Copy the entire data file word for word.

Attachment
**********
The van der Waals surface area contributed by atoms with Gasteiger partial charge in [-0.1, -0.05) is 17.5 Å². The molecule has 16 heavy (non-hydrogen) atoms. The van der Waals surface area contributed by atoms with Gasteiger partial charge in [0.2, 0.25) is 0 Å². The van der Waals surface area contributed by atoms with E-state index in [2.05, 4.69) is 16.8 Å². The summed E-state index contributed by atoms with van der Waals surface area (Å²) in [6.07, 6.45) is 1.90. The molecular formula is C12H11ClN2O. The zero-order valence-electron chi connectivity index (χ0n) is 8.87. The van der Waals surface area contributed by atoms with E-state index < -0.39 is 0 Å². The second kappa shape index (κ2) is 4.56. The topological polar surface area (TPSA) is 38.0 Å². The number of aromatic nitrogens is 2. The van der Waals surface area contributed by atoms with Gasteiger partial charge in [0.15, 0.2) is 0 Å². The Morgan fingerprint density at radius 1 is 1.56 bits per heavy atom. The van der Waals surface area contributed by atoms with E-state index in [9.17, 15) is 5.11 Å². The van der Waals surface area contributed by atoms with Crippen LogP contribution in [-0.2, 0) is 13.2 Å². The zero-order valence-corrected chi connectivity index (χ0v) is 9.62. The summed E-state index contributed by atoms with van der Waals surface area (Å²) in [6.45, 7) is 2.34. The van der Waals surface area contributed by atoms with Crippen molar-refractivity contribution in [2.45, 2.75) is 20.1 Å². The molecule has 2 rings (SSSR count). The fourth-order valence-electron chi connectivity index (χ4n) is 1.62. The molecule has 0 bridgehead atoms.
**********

The van der Waals surface area contributed by atoms with Gasteiger partial charge in [-0.1, -0.05) is 17.5 Å². The molecule has 16 heavy (non-hydrogen) atoms. The van der Waals surface area contributed by atoms with Gasteiger partial charge in [0.2, 0.25) is 0 Å². The van der Waals surface area contributed by atoms with E-state index in [2.05, 4.69) is 16.8 Å². The summed E-state index contributed by atoms with van der Waals surface area (Å²) in [6.07, 6.45) is 1.90. The molecular formula is C12H11ClN2O. The zero-order valence-electron chi connectivity index (χ0n) is 8.87. The van der Waals surface area contributed by atoms with E-state index < -0.39 is 0 Å². The second kappa shape index (κ2) is 4.56. The topological polar surface area (TPSA) is 38.0 Å². The number of aromatic nitrogens is 2. The van der Waals surface area contributed by atoms with Gasteiger partial charge in [0.15, 0.2) is 0 Å². The Morgan fingerprint density at radius 1 is 1.56 bits per heavy atom. The van der Waals surface area contributed by atoms with E-state index in [9.17, 15) is 5.11 Å². The van der Waals surface area contributed by atoms with Crippen LogP contribution in [-0.2, 0) is 13.2 Å². The zero-order valence-corrected chi connectivity index (χ0v) is 9.62. The summed E-state index contributed by atoms with van der Waals surface area (Å²) in [6.45, 7) is 2.34. The van der Waals surface area contributed by atoms with Crippen molar-refractivity contribution in [2.45, 2.75) is 20.1 Å². The molecule has 2 rings (SSSR count). The fourth-order valence-electron chi connectivity index (χ4n) is 1.62. The molecule has 0 bridgehead atoms.